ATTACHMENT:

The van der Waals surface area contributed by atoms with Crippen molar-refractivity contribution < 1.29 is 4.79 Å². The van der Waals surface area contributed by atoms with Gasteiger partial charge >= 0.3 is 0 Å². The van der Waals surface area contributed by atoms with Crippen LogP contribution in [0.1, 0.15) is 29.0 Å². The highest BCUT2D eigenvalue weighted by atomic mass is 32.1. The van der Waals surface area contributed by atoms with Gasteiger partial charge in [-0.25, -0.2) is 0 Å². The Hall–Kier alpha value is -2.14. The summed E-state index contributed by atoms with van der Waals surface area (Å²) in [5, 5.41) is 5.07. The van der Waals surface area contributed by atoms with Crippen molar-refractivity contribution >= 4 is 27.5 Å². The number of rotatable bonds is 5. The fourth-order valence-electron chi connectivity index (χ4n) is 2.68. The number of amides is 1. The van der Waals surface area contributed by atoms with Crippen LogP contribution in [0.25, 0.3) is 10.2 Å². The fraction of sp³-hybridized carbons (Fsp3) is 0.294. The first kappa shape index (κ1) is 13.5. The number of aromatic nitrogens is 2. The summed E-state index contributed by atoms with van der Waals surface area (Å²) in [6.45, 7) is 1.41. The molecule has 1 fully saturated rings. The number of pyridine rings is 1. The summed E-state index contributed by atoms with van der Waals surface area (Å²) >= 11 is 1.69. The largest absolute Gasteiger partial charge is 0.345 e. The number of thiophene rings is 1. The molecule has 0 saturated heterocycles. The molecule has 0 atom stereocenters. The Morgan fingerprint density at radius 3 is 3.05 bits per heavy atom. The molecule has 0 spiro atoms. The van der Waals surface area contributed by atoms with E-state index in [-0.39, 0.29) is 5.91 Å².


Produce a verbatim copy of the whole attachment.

The van der Waals surface area contributed by atoms with Crippen molar-refractivity contribution < 1.29 is 4.79 Å². The van der Waals surface area contributed by atoms with Gasteiger partial charge >= 0.3 is 0 Å². The van der Waals surface area contributed by atoms with Crippen LogP contribution in [0.1, 0.15) is 29.0 Å². The highest BCUT2D eigenvalue weighted by atomic mass is 32.1. The van der Waals surface area contributed by atoms with Gasteiger partial charge in [-0.25, -0.2) is 0 Å². The Hall–Kier alpha value is -2.14. The summed E-state index contributed by atoms with van der Waals surface area (Å²) in [5, 5.41) is 5.07. The van der Waals surface area contributed by atoms with Crippen molar-refractivity contribution >= 4 is 27.5 Å². The number of rotatable bonds is 5. The fourth-order valence-electron chi connectivity index (χ4n) is 2.68. The number of amides is 1. The van der Waals surface area contributed by atoms with Crippen LogP contribution in [0.25, 0.3) is 10.2 Å². The fraction of sp³-hybridized carbons (Fsp3) is 0.294. The first kappa shape index (κ1) is 13.5. The number of aromatic nitrogens is 2. The summed E-state index contributed by atoms with van der Waals surface area (Å²) in [6.45, 7) is 1.41. The molecule has 1 fully saturated rings. The number of pyridine rings is 1. The summed E-state index contributed by atoms with van der Waals surface area (Å²) >= 11 is 1.69. The largest absolute Gasteiger partial charge is 0.345 e. The number of thiophene rings is 1. The molecule has 0 saturated heterocycles. The molecule has 0 atom stereocenters. The Morgan fingerprint density at radius 3 is 3.05 bits per heavy atom. The molecule has 0 spiro atoms. The van der Waals surface area contributed by atoms with E-state index in [-0.39, 0.29) is 5.91 Å².